The administration has characterized the Trans-Pacific Partnership (TPP) Agreement as “an ambitious, next-generation, Asia-Pacific trade agreement.” It is being negotiated with Australia, Brunei, Chile, Malaysia, New Zealand, Peru Singapore and Vietnam — with Canada and Mexico as set to join.

CCIA’s View:

CCIA supports the speedy completion of a high-quality “21st century” Trans-Pacific Partnership Agreement. A 21st-century agreement will contain provisions that permit the smooth functioning of the industry of the 21st century — the Internet. The Internet is visibly revolutionizing the way businesses — including small and medium enterprises — function. Without a smoothly functioning Internet, the negotiated provisions of TPP will not yield the desired gains for TPP citizens.

First, TPP must include balanced intellectual property rules. An intellectual property regime can allow technological progress only if it appropriately balances the competing interests between encouraging investment and enabling information access. Because the international trade regime has generally lacked flexible IP provisionis to promote innovation, it is necessary to modernize the IP provisions of the aging trade framework to be consistent with Internet and high-technology innovation.

Second, TPP should promote the free flow of information online, recognizing that blocking bits at the border is as much as affront to international free trade as blocking physical goods. The ability of U.S. businesses to operate effectively on a global scale depends fundamentally on open information flows. When foreign governments block online information, when businesses are impeded for using the Internet to reach international markets, when secure corporate communications are not assured, the collateral damage is done to U.S. exports and U.S. jobs.

Most Recent Statements&Findings:

CCIA Identifies Tech Industry, Internet Trade Barriers For USTR

Washington — The Computer & Communications Industry Association offered examples to the U.S. Trade Representative as it prepares its annual report on trade barriers affecting U.S. exporters. The National Trade Estimates (NTE) report, to be released in 2022, provides a  country-by-country overview of trade barriers U.S. companies currently face.  CCIA’s 2021 filing includes restrictions on…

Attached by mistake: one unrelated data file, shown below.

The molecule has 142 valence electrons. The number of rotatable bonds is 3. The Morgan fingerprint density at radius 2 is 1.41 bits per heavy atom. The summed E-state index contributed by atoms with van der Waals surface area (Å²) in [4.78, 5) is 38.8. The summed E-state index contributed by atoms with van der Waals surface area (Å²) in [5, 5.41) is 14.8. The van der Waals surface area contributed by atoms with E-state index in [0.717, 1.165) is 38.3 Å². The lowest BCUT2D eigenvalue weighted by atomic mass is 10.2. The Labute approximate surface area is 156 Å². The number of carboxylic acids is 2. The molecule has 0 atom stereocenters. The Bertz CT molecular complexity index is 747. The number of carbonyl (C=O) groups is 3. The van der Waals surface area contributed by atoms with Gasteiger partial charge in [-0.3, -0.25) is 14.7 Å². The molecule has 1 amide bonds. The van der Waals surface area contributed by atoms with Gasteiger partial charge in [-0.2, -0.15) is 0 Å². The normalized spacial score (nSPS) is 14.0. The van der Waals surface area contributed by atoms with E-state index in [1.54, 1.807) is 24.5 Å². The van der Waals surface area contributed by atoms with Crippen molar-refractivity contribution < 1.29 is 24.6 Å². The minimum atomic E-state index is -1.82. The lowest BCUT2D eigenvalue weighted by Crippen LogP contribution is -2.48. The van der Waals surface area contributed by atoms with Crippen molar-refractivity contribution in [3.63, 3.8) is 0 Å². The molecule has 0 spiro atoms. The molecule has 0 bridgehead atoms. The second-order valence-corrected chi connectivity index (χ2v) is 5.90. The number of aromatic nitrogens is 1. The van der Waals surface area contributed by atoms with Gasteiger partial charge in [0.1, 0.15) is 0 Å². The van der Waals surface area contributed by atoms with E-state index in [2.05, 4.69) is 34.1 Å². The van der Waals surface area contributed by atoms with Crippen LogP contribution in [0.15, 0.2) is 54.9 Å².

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CCIA Welcomes Nominees To Fill Out FCC, NTIA and PTO

Washington — President Biden has nominated people to key positions to oversee the U.S. tech industry today including at the US Patent and Trademark Office (USPTO), National Telecommunications and Information Administration (NTIA) and Federal Communications Commission (FCC).   The White House has nominated Acting Chairwoman Jessica Rosenworcel as the Commission’s permanent Chair, and Gigi Sohn, a…

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CCIA Joins Internet Association, DiMA, and INCOMPAS in Filing to the FCC Opposing Wi-Fi Tax

Washington — Washington — The Computer & Communications Industry Association submitted comments to the FCC along with the Internet Association, Digital Media Association, and INCOMPAS, opposing a proposal to charge regulatory fees to users of unlicensed spectrum, which would effectively result in a Wi-Fi tax. The Associations’ comment highlighted that this proposal would be unworkable…

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CCIA Response To U.S., European Agreement On The Withdrawal of Digital Taxes

Washington — The U.S. Department of Treasury has released a Joint Statement from the United States, Austria, France, Italy, Spain, and the United Kingdom regarding a compromise on digital services taxes (DSTs) in light of the October 8 OECD/G20 Inclusive Framework announcement. Under the agreement, the countries will work together to roll back digital taxes…

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Economic Study Estimates Cost of Online Platform and Marketplace Regulation at $300 Billion

Washington — A study by economists at NERA Economic Consulting estimates that U.S. House and Senate legislative proposals subjecting online platforms and marketplaces to common carrier, structural separation, and line of business restrictions would cost the economy approximately $300 billion. The study also finds that the proposals would impact at least 13 additional American companies…

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Senate Introduces Bill To Change Antitrust Rules For Select Companies

Washington — Senate Judiciary Chairwoman Amy Klobuchar has introduced major legislation that would change the rules governing antitrust regulation for the first time in more than 50 years.  The Senate proposal, like the House companion, would make sectoral changes to enforcement in the technology industry and targets specific U.S. technology companies.  The Computer & Communications…

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